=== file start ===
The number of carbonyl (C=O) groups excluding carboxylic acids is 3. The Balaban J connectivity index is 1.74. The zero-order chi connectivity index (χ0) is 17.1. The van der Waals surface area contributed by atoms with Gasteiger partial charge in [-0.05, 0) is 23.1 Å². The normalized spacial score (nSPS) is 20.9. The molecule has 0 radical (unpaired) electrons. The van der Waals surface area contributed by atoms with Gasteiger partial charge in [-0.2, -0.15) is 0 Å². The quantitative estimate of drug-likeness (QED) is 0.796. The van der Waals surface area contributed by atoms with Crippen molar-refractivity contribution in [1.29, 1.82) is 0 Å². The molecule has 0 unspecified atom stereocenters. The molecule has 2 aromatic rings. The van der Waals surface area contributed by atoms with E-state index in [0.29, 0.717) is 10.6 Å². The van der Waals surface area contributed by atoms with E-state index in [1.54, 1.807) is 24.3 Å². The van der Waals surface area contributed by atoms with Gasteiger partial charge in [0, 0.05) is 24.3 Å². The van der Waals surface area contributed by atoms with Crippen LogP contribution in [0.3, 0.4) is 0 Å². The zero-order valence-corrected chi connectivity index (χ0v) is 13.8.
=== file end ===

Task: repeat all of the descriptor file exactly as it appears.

The number of carbonyl (C=O) groups excluding carboxylic acids is 3. The Balaban J connectivity index is 1.74. The zero-order chi connectivity index (χ0) is 17.1. The van der Waals surface area contributed by atoms with Gasteiger partial charge in [-0.05, 0) is 23.1 Å². The normalized spacial score (nSPS) is 20.9. The molecule has 0 radical (unpaired) electrons. The van der Waals surface area contributed by atoms with Gasteiger partial charge in [-0.2, -0.15) is 0 Å². The quantitative estimate of drug-likeness (QED) is 0.796. The van der Waals surface area contributed by atoms with Crippen molar-refractivity contribution in [1.29, 1.82) is 0 Å². The molecule has 0 unspecified atom stereocenters. The molecule has 2 aromatic rings. The van der Waals surface area contributed by atoms with E-state index in [0.29, 0.717) is 10.6 Å². The van der Waals surface area contributed by atoms with E-state index in [1.54, 1.807) is 24.3 Å². The van der Waals surface area contributed by atoms with Gasteiger partial charge in [0, 0.05) is 24.3 Å². The van der Waals surface area contributed by atoms with Crippen LogP contribution in [0.3, 0.4) is 0 Å². The zero-order valence-corrected chi connectivity index (χ0v) is 13.8.